Several documents and unwritten rules, plus acts of
Parliament, judicial decisions, and traditions serve as an
informal constitution
§
Parliamentary sovereignty
Lower house can amend constitution by simple majority vote
They have the right to amend a constitution, although there is
no paper/written one
Lacks a constitutional court because there is no concrete
constitution that can even be interpreted
"everything the parliament passes is constitutional"
§
Attempts to constitutionally protect human rights
European Convention on Human Rights
§
The Crown
Considered a branch of government, along with the judiciary,
legislature, prime minister, cabinet
§
Ceremonial head of state
§
Must always follow the orders of elected representatives
§
Hereditary monarchy based on primogeniture
Male heirs
Until 2011, PM Cameron abolished male precedence in royal
succession
§
Current monarch is Elizabeth II
§
Prime Minister Branch of Government
Head of government
Elected member of legislature
§
Elected to a maximum term of five years
Can be elected more than once
As long as each term is only 5 years
§
Roles
Head of their own party, supporting party members
Appear for televised question periods
Direct the cabinet
Guide their party to victory in general elections
Hold together factitious coalitions
§
Cabinet and Legislature
Cabinet includes 20 ministers
§
Cabinet has collective responsibility to support laws passed and bills
Assumed that cabinet members will agree with the prime
minister on any bill/policy that comes up
Unanimous support for the bill
If cabinet doesn’t agree and refuses to vote yes and take
responsibility, they must resign
§
Strong party discipline -- do not vote against or cross the party lines
§
Judiciary Branch of Government
Weaker compared to other democracies
Gradually gaining some greater political involvement
§
No constitutional court
§
No judicial review
All laws of the legislature are constitutional
§
Embrace of international laws -- EU
§
Common law (versus code law in the rest of Europe)
§
The Electoral System
Single-member districts with plurality: first past the post (winner takes all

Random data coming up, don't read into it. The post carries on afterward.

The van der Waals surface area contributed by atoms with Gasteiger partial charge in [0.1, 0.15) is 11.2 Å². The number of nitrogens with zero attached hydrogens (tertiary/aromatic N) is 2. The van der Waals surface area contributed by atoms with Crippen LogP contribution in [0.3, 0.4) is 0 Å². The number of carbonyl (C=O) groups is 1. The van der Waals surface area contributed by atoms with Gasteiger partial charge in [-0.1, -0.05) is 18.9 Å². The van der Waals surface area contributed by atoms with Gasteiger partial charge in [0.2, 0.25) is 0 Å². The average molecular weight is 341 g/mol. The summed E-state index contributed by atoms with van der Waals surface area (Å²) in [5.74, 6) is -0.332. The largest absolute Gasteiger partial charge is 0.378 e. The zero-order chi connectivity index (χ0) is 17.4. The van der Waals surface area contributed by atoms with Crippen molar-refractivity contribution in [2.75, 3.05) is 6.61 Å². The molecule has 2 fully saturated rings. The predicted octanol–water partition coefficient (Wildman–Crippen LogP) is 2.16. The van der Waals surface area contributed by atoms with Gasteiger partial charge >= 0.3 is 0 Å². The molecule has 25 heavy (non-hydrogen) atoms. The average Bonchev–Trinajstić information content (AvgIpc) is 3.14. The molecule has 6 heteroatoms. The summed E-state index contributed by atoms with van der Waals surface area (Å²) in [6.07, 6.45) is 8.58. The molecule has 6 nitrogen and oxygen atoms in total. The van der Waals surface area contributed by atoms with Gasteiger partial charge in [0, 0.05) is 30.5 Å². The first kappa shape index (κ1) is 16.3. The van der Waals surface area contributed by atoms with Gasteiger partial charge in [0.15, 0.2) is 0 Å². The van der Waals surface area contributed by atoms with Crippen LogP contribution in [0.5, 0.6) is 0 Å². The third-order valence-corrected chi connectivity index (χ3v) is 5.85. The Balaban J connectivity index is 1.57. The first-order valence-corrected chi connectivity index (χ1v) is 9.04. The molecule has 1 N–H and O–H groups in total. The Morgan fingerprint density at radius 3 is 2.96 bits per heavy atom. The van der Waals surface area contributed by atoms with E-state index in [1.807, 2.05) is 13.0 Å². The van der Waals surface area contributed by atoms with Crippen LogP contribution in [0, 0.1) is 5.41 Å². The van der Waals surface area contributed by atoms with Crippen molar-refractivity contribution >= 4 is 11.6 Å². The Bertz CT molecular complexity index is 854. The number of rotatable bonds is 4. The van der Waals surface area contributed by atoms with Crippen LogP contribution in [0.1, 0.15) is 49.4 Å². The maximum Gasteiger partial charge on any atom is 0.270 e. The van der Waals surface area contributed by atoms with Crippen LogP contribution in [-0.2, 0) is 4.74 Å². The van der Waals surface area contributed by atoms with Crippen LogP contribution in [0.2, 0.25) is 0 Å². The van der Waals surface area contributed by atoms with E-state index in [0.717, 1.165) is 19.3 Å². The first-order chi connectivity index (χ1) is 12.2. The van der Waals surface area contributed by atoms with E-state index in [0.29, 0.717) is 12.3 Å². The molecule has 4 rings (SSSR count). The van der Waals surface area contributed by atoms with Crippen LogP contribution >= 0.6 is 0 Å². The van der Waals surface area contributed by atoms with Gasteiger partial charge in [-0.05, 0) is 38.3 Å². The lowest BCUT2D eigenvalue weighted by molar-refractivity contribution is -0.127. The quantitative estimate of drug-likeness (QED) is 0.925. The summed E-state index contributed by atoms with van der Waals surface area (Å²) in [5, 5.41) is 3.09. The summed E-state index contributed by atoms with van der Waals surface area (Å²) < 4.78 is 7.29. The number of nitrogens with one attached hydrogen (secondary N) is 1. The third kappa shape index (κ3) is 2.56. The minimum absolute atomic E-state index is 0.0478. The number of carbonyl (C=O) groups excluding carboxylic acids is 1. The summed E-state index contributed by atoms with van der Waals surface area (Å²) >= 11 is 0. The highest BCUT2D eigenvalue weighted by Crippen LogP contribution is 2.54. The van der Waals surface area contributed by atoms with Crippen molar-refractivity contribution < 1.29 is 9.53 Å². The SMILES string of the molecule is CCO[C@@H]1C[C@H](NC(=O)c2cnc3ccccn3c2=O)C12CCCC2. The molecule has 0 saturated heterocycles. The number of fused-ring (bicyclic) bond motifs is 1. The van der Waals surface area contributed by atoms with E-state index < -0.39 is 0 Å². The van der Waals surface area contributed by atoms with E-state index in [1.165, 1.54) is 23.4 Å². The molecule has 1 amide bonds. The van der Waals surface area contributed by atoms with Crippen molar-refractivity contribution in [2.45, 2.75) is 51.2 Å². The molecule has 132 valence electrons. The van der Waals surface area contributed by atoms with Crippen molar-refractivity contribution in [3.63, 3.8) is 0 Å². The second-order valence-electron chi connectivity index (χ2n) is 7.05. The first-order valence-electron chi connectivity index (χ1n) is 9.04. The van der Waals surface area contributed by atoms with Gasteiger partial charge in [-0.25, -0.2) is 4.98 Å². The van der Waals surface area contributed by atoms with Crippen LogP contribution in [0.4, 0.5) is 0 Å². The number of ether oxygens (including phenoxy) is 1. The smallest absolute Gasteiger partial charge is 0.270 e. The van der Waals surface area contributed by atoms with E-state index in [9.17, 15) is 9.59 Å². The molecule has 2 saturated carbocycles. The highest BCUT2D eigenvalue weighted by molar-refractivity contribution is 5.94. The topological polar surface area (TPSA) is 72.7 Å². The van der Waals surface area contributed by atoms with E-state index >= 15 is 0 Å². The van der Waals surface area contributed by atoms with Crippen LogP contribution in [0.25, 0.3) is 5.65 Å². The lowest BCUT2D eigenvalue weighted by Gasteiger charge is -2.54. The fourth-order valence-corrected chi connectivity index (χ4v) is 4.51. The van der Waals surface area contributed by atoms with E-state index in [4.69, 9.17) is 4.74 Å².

method)
Regional legislatures use other electoral systems
§
Constituencies based on population, revised every five to seven years
What does this system mean for smaller parties?
Slim chance of getting elected into office
§
Local Government
Unitary state not a federal state
No formal powers reserved for regional or local government
§
Different leaders = different regional powers
Blair {labour} = increased regional power
§
Since 2010, Conservatives continued to grant more authority to
local governments
§
Scotland, Wales, and Northern Ireland all have regional governments
Elections
All 650 seats in the House of Commons are selected during a general
election
Election turnout btwn 60-70%
Very high compared to the US but very low compared to the rest of
Europe
§
Campaigns last less than a month
Parties are well-disciplined and have policy manifestos
They lay out what they want to accomplish and promise
§
Written party document that's weighed seriously
§
Allows people to hold the parties accountable for fulfilling what
they said they would
§
Lobbying = quangos: quasi-autonomous nongovernmental organizations
Class, Ethnic, and National Identity
Remarkable national unity and political stability over the centuries
Class is the most significant social division
Regional disparities in income often coincide with class divide
Southern England = prosperous
§
Northern England = blue-collar, struggling
§
Religi
Political Economy, Ideology, and Culture
Liberal economic model
Post-industrial economy
Economic decline since WWII
Closely tied with the rest of Europe
Brexit will complicate this connection
§
Strongly influenced by classical liberalism
Postwar welfare state
Pragmatic and tolerant liberal culture
Current Issues in the UK
Scotland's Bid for Independence and Brexit
Lecture 11: Developed Democracies and Intro to
Case Studies
Thursday, May 10, 2018
3:30 PM
Unlock document

This preview shows pages 1-3 of the document.
Unlock all 11 pages and 3 million more documents.

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Objectives for today
Developed Democracies
Four Cases Studied Today
United Kingdom
§
United States
§
Japan
§
Germany
§
What is a developed democracy?
Key elements:
Institutionalized democracy
Firmly embedded political and societal institutions